Not many voters turned out for Tuesday’s primary, but those who did contributed to its lopsided results.
Missoula County voters approved a levy for the Historical Museum at Fort Missoula by a margin of two to one. The levy will appropriate two mils, or about $290,000, to the 27-year-old institution which previously scrambled for funds within the annual county budget.
Under-sheriff Mike McMeekin prevailed in an understated campaign that pitted a trio of experienced candidates against each other in a primary contest to replace outgoing Sheriff Doug Chase. McMeekin collected nearly 60 percent of the Democratic votes. The Republican Party did not field a candidate.
U.S. Senate hopeful Mike Taylor clobbered his three Republican opponents by a margin of four to one and earned a chance to take on Democrat Max Baucus, the incumbent, next fall. Likewise, Democrat Steve Kelly out-polled his sole opponent three to one in a bid to challenge Republican Dennis Rehberg, the incumbent U.S. representative.
The only close result from Tuesday’s balloting was a levy for 12 1/2 mils in Bonner to purchase, rent and repair technological equipment for the school district. Voters rejected the request, 174 to 150. The levy would have added $43.25 to the property taxes of a $100,000 home.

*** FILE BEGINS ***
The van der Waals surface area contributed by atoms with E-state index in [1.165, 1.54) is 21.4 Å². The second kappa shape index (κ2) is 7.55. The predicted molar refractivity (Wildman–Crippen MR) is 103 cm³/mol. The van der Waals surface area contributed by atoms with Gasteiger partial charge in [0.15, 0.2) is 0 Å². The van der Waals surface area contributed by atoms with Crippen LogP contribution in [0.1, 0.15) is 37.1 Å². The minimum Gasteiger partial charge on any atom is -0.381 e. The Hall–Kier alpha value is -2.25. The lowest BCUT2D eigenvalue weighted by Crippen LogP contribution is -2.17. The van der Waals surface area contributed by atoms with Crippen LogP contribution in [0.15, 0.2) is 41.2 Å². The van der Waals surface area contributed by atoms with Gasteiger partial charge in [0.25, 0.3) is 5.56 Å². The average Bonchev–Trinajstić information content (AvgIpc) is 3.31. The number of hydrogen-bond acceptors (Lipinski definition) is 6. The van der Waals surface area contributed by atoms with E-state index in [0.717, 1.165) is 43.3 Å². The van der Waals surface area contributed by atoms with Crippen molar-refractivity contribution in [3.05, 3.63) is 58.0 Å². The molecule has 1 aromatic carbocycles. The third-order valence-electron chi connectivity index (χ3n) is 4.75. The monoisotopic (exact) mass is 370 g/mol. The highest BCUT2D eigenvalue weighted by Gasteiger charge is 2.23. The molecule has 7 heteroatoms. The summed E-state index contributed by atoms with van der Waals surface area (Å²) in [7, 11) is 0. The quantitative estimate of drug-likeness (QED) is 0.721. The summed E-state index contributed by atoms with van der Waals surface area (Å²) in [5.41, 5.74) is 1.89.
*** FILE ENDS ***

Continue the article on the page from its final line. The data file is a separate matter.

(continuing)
Many races were uncontested, including the de facto reelection of Clerk and Recorder Vicki Zeier, who will face no Republican opponent in the fall, and the respective nominations of Democrat Phoebe Patterson and Republican Barbara Evans, the incumbent, as candidates for county commissioner.
Voter turnout barely cleared 14 percent, a decrease from past years amplified somewhat by inactive voters and the registration of new voters, according to Zeier, but still below normal as measured by the number of absolute votes. Only 10,562 people cast ballots this year.
“In the same primary four years ago, we counted over 12,000 ballots,” Zeier said.
Two years ago during a primary in which voters faced three separate requests for a total of seven mils, a levy proposed jointly by the Historical Museum and the Art Museum failed by 770 votes, a margin “emblazoned” in the mind of Director Robert Brown. “We took a big hit,” Brown said. “I lost two part-time staff, cut hours and raised prices.”
If voters had not supported the levy this time, Brown wasn’t sure he could rally support for another attempt. Brown said he expects to improve maintenance at the 32-acre facility, add more exhibits, increase personnel, and waive fees previously assessed to visiting schoolchildren.
“We would also like to be open one evening a week for free,” Brown said.